I’ve learned that I am extremely negative towards myself. I told myself every day what I'm doing wrong and I felt shame around that. Now every time I have a negative thought, I try to think, OK, well, what did I just tell myself? Then I ask myself, Would I say that to my best friend? No, I would probably not. Now be your own best friend.
So I'm really working on my own thoughts because I want to be happy. Maybe it sounds cliché, but I think life should be happy and fun. That's something that I'm aiming for and part of what makes me happy is advocating for young people that are in similar situations that I grew up in.
I felt so alone throughout my childhood. But I wasn’t. One out of five kids have these problems in their family, parents that are abusive or are abusing alcohol or drugs. This topic needs to be brought up and we need to talk about being vulnerable and creating spaces for people to feel safe.
I believe that we need to ask difficult questions when we suspect something's not right. It doesn't have to be, “Sophie, are you having a tough childhood? Is your father abusing you?” It could have been, “Sophie, how are you? Tell me about your horse. Let's talk about something.” Just be there. Listen. Pay attention. Be a safe person to talk to.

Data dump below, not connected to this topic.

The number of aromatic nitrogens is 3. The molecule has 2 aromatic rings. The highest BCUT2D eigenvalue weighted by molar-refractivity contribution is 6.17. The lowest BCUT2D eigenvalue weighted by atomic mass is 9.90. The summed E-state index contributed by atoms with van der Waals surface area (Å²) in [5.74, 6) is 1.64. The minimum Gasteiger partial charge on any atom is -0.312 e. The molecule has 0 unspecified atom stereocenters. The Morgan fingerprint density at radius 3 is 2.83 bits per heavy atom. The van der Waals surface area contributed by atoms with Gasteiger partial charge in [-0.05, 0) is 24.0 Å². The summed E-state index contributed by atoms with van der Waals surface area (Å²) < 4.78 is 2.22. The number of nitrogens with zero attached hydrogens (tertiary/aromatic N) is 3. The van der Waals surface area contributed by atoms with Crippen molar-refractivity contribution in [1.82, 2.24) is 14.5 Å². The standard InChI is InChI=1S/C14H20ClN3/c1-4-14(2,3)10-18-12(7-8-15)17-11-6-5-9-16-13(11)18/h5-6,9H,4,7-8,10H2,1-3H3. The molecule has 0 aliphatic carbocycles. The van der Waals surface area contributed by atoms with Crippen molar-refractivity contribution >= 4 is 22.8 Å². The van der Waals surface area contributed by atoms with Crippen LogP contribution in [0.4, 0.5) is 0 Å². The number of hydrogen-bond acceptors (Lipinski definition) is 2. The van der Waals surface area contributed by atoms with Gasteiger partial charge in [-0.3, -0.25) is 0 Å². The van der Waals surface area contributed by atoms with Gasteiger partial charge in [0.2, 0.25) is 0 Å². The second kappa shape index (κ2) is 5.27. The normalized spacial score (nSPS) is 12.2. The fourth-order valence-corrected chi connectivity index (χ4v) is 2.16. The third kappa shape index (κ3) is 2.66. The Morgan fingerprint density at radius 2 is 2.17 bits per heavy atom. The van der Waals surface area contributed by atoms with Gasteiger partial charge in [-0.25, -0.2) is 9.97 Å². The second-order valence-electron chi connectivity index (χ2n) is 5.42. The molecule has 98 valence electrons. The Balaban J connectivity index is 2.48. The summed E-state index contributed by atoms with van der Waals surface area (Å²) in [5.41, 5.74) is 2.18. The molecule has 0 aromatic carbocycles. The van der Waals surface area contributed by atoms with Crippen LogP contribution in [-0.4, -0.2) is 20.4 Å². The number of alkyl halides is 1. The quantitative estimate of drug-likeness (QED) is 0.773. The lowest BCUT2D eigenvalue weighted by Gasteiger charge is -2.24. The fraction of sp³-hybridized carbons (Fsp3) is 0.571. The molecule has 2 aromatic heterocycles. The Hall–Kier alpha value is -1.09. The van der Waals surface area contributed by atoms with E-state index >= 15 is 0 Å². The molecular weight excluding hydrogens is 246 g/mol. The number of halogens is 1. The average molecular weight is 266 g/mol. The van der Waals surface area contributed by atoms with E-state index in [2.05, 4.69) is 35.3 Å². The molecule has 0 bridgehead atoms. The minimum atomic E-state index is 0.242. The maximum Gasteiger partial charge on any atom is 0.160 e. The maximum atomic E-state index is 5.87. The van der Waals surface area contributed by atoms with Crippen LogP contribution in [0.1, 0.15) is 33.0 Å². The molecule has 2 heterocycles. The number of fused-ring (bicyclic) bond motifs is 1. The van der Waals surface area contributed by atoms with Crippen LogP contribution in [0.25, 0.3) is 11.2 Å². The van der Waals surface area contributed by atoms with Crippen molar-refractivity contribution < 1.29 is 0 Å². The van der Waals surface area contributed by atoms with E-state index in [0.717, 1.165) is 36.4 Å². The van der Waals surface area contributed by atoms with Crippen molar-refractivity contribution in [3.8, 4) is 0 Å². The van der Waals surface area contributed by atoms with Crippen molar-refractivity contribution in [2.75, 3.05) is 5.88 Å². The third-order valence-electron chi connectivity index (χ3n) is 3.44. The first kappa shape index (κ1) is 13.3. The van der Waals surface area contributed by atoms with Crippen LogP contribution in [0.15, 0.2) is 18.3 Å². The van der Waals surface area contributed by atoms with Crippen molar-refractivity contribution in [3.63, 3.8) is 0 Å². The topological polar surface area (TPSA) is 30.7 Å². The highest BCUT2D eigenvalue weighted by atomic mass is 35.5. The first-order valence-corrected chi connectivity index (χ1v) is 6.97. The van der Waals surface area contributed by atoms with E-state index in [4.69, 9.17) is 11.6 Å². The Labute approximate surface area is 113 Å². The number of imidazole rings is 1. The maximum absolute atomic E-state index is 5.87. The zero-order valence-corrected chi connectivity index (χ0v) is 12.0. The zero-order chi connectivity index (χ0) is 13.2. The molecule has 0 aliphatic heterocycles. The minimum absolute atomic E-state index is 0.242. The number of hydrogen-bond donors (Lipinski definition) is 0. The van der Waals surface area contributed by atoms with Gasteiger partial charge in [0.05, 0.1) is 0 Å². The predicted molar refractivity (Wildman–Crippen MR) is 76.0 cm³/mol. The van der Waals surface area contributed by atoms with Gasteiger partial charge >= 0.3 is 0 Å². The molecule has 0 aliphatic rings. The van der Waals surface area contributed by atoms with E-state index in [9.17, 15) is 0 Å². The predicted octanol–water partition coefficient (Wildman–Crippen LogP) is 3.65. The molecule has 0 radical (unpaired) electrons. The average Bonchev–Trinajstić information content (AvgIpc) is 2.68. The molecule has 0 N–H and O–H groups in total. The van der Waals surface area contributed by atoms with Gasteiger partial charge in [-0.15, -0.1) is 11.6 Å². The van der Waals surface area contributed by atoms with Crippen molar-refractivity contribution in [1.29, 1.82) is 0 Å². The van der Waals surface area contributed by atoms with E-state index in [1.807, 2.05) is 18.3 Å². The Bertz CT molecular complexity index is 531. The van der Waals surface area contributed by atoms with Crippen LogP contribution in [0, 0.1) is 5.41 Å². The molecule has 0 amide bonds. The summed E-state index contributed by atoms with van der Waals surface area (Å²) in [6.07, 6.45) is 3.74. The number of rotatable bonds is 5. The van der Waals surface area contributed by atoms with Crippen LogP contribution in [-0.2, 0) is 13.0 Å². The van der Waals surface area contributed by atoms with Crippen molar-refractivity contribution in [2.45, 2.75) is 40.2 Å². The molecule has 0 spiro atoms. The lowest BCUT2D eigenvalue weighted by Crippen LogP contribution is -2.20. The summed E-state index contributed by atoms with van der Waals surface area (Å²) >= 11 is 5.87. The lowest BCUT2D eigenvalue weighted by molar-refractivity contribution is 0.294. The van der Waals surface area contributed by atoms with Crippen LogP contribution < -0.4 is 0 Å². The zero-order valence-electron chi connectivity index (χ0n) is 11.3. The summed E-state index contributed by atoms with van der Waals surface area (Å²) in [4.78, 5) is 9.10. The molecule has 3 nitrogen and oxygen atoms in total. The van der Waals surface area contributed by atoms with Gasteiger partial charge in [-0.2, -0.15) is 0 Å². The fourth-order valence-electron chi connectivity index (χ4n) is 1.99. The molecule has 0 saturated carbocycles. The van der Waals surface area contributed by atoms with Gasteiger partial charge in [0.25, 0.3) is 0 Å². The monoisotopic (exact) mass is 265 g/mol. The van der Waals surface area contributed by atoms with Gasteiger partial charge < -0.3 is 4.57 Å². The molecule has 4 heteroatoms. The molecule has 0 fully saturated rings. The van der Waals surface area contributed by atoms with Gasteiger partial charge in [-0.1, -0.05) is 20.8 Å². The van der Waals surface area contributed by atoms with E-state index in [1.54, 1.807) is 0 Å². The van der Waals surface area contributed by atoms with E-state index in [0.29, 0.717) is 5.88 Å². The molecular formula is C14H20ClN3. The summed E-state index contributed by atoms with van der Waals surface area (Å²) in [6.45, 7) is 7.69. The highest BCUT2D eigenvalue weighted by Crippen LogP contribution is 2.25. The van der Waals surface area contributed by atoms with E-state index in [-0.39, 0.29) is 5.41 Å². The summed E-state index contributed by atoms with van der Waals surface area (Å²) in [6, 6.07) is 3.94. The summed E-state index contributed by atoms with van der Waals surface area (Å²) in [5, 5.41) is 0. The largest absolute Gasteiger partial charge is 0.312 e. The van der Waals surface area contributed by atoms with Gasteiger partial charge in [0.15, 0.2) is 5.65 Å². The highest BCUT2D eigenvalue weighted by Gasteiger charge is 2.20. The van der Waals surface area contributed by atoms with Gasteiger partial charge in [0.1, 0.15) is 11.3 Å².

I also think when it comes to the stables that parents should be more engaged. From what I've seen, a lot of parents drive their kids to the stable and leave them there until they pick them up. Or even let them stay over. They don't really know what's going on in stables. Show that you want to be involved. Start reading signals. Ask your child, “How did it go? What happened? Tell me, I want to hear more.”
It's important to bring these topics up and educate people about their rights.
For a long time, we’ve been dismissing abuse, in all its forms, as a problem that has no end. It’s time to start talking about how we can help.
Sophie Jahn is a human rights activist and an ambassador for Swedish fashion brand Equestrian Stockholm. For the month of June, Equestrian Stockholm is donating 5% of proceeds from the Wild Rose and Blue Stone collections to #WeRideTogether. Shop the collection at equestrianstockholm.com.